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DeSantis vetoes social media ban for kids, with replacement expected

TALLAHASSEE, Fla. — For Florida’s ban on social media for kids under 16, it’s back to the drawing board.

Gov. Ron DeSantis vetoed House Bill 1 on Friday, and lawmakers are expected to take up a new, toned-down version on Monday in the final week of the legislative session.

The veto was widely expected. Lawmakers passed the legislation last week despite DeSantis’ concerns about banning kids from social media with no option for parents to override it.

Since then, House Speaker Paul Renner, R-Palm Coast, has been negotiating with DeSantis on a compromise bill. The new legislation, House Bill 3, has not yet been released, but it’s expected to appease the governor’s concerns.

—Tampa Bay Times

‘We are in a different place’: CDC lifts isolation guidelines for COVID

Centers for Disease Control and Prevention officials announced Friday new guidelines for people with COVID-19, recommending those with the virus treat it the same as the flu and RSV — staying home while they have symptoms and fever.

The guidelines eliminate earlier recommendations for five days of isolation and testing for COVID, marking a new approach for the federal health agency. They said the new guidelines are intended to make it easier for people to know how to protect others and take into account that people may not know which virus they have.

“We are in a different situation with the level of protection we have against the virus and the prevention steps we know work to protect ourselves and others,” said CDC Director Dr. Mandy Cohen in announcing the changes at a press conference Friday.

People with COVID can return to work or regular activities if their symptoms are mild and improving and it’s been at least 24 hours since they’ve had a fever, without fever-reducing medicines — the same standard used for the flu and respiratory syncytial virus or RSV.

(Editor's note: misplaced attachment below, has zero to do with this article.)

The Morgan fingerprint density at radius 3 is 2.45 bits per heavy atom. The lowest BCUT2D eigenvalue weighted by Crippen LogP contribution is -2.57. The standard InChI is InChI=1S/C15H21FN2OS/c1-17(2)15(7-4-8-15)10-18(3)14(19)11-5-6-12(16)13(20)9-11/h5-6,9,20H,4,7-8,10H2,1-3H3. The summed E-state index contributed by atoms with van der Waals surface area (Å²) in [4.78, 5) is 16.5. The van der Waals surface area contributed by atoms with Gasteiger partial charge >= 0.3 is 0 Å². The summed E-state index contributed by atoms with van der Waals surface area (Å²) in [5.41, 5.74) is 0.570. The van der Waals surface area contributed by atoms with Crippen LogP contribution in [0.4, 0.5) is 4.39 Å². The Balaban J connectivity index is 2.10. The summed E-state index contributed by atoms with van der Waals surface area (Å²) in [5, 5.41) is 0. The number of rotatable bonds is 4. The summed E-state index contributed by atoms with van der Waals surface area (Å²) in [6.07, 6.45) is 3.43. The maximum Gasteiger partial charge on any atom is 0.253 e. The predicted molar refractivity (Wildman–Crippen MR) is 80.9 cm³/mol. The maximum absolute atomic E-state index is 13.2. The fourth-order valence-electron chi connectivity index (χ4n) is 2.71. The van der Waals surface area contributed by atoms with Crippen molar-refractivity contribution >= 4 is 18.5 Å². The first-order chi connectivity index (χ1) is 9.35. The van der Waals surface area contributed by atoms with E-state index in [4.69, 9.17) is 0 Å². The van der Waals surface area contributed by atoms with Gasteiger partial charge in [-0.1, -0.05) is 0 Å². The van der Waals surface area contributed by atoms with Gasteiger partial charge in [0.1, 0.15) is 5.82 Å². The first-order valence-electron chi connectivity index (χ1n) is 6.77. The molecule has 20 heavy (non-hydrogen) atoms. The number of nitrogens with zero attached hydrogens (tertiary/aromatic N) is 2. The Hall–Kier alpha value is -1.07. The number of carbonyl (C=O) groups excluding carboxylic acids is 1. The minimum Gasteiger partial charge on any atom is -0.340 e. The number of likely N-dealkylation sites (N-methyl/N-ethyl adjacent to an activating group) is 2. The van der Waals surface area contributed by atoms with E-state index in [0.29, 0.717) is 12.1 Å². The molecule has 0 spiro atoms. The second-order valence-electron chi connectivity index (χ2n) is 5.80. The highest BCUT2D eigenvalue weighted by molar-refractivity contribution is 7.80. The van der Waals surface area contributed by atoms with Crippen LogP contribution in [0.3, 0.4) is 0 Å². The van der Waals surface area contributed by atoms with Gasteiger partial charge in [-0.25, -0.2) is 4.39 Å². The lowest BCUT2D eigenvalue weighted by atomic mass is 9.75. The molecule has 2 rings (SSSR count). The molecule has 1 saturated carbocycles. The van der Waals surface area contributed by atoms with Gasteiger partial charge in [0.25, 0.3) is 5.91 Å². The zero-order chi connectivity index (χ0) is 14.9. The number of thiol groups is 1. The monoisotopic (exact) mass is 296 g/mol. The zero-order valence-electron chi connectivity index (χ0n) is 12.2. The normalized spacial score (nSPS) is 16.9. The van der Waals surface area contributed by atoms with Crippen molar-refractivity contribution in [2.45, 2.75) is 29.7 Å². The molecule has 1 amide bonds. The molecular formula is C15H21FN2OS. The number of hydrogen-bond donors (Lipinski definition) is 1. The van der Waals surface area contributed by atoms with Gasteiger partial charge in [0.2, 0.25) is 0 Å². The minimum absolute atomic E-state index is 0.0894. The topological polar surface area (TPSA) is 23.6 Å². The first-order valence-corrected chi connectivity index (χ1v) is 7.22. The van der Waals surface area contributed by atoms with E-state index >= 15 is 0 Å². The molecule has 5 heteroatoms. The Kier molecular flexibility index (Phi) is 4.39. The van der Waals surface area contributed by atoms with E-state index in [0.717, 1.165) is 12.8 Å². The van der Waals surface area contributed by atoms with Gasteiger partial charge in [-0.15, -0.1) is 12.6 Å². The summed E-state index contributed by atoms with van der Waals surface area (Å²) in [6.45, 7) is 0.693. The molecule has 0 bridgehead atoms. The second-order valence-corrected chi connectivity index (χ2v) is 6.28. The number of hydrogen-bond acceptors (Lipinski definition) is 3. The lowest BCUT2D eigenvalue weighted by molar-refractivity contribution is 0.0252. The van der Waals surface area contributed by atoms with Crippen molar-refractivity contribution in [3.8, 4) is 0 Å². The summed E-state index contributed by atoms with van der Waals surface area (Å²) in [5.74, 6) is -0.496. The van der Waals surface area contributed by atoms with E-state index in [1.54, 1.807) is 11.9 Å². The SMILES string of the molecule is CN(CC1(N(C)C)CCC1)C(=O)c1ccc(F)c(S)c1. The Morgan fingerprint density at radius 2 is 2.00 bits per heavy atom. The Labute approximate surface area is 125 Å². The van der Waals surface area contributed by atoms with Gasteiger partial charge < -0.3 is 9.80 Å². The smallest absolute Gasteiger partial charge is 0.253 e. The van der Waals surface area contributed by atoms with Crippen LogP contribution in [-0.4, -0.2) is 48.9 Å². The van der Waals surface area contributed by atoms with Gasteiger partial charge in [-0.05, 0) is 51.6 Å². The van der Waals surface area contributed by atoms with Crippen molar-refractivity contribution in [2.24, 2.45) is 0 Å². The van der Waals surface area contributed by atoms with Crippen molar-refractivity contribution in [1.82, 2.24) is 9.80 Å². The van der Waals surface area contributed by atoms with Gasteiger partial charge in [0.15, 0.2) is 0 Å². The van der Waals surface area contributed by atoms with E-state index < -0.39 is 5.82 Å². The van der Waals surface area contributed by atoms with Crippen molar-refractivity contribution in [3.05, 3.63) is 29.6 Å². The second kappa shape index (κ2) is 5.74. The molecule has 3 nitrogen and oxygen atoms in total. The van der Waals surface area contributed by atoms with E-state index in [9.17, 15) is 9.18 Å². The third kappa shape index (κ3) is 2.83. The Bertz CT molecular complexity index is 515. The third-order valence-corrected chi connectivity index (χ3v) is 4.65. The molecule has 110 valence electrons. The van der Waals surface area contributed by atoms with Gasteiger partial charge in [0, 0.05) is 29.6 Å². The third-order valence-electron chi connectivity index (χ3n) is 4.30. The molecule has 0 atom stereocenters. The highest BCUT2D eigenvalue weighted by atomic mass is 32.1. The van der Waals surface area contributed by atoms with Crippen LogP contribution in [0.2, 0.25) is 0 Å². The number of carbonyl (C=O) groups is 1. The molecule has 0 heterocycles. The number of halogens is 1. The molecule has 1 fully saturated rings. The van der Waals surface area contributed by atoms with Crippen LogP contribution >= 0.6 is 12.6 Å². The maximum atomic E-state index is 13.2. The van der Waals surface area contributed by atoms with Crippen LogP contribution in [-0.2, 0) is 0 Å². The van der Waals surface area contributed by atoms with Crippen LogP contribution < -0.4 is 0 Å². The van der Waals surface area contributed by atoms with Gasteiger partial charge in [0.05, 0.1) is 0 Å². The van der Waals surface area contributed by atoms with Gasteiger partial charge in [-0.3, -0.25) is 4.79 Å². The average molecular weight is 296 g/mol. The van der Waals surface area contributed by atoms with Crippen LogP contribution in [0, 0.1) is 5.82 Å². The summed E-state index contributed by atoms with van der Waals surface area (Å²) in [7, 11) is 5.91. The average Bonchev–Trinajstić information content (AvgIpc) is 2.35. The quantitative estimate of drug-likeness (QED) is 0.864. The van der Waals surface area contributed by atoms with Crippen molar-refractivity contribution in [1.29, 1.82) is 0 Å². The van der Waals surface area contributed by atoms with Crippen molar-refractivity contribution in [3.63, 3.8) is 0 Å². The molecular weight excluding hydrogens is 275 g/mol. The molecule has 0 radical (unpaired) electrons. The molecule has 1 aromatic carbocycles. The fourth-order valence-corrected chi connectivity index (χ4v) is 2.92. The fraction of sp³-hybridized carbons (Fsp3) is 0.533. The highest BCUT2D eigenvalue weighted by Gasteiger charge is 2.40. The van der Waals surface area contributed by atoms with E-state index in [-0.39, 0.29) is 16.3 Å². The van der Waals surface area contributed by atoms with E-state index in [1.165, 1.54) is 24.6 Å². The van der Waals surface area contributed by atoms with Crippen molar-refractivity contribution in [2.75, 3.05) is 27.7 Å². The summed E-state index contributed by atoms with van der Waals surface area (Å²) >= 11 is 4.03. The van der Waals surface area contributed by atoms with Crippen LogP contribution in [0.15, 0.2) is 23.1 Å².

—The Atlanta Journal-Constitution

Journalist held in contempt for refusing to reveal sources in Fox News investigation

 

NEW YORK — A court ruling found veteran TV news correspondent Catherine Herridge in civil contempt for refusing to identify sources related to a 2017 investigation she reported for Fox News.

Herridge, who until recently worked for CBS News, declined to divulge information about how she learned of an FBI probe into an academic when she was deposed on the matter in September.

U.S. District Court Judge Christopher R. Cooper imposed a fine of $800 a day until Herridge complies. She will have time to appeal the decision before the fine goes into effect.

Cooper had ordered Herridge in August to reveal her sourcing for a 2017 story on Dr. Yanping Chen, a Chinese American scientist who founded the University of Management and Technology. The Virginia-based school attracted military service members who received tuition assistance from the Department of Defense.

—Los Angeles Times

Pope Francis calls 'gender ideology' greatest danger of our time

ROME — Pope Francis has described "gender ideology" as the greatest danger of current times, arguing that it abolishes differences and makes everything the same.

"To abolish differences means to abolish humanity," the leader of the Catholic Church said on Friday during an audience. Instead, man and woman are in a fruitful tension, the pontiff continued.

Pope Francis, 87, read only a portion of his remarks on Friday, with the rest read by a member of his staff. According to the Vatican, the pope has been suffering from a "mild flu" for several days.

"I still have a cold and get tired when I read for a while," said Francis. The Pope's health has been increasingly troubling him for some time. In recent months, he has also had problems with inflammation of the respiratory tract on several occasions.

—dpa


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